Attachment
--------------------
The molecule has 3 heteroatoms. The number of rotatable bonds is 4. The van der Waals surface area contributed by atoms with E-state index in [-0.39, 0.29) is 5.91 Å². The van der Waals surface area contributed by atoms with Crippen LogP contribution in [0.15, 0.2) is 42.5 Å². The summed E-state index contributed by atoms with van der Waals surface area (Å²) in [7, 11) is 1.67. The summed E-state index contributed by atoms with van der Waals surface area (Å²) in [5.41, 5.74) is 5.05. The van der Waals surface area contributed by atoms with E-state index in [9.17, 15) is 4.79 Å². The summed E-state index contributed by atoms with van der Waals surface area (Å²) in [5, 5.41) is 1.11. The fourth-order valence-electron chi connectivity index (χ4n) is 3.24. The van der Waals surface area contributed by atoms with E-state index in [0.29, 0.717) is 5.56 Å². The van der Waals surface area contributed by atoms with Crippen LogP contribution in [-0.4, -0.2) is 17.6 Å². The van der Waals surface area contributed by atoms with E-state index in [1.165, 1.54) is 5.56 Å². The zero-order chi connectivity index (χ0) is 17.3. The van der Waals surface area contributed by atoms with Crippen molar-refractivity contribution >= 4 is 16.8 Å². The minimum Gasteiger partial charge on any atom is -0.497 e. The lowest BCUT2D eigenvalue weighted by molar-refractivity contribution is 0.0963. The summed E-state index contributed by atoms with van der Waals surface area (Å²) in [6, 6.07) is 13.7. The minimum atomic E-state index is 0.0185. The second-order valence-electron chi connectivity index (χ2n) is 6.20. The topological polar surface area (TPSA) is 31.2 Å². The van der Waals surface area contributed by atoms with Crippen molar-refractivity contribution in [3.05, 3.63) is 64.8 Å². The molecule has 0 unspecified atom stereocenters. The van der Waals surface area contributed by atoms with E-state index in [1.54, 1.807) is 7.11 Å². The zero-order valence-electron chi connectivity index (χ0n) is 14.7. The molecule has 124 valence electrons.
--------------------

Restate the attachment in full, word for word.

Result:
The molecule has 3 heteroatoms. The number of rotatable bonds is 4. The van der Waals surface area contributed by atoms with E-state index in [-0.39, 0.29) is 5.91 Å². The van der Waals surface area contributed by atoms with Crippen LogP contribution in [0.15, 0.2) is 42.5 Å². The summed E-state index contributed by atoms with van der Waals surface area (Å²) in [7, 11) is 1.67. The summed E-state index contributed by atoms with van der Waals surface area (Å²) in [5.41, 5.74) is 5.05. The van der Waals surface area contributed by atoms with E-state index in [9.17, 15) is 4.79 Å². The summed E-state index contributed by atoms with van der Waals surface area (Å²) in [5, 5.41) is 1.11. The fourth-order valence-electron chi connectivity index (χ4n) is 3.24. The van der Waals surface area contributed by atoms with E-state index in [0.29, 0.717) is 5.56 Å². The van der Waals surface area contributed by atoms with Crippen LogP contribution in [-0.4, -0.2) is 17.6 Å². The van der Waals surface area contributed by atoms with E-state index in [1.165, 1.54) is 5.56 Å². The zero-order chi connectivity index (χ0) is 17.3. The van der Waals surface area contributed by atoms with Crippen molar-refractivity contribution >= 4 is 16.8 Å². The minimum Gasteiger partial charge on any atom is -0.497 e. The lowest BCUT2D eigenvalue weighted by molar-refractivity contribution is 0.0963. The summed E-state index contributed by atoms with van der Waals surface area (Å²) in [6, 6.07) is 13.7. The minimum atomic E-state index is 0.0185. The second-order valence-electron chi connectivity index (χ2n) is 6.20. The topological polar surface area (TPSA) is 31.2 Å². The van der Waals surface area contributed by atoms with Crippen molar-refractivity contribution in [3.05, 3.63) is 64.8 Å². The molecule has 0 unspecified atom stereocenters. The van der Waals surface area contributed by atoms with E-state index in [1.54, 1.807) is 7.11 Å². The zero-order valence-electron chi connectivity index (χ0n) is 14.7. The molecule has 124 valence electrons.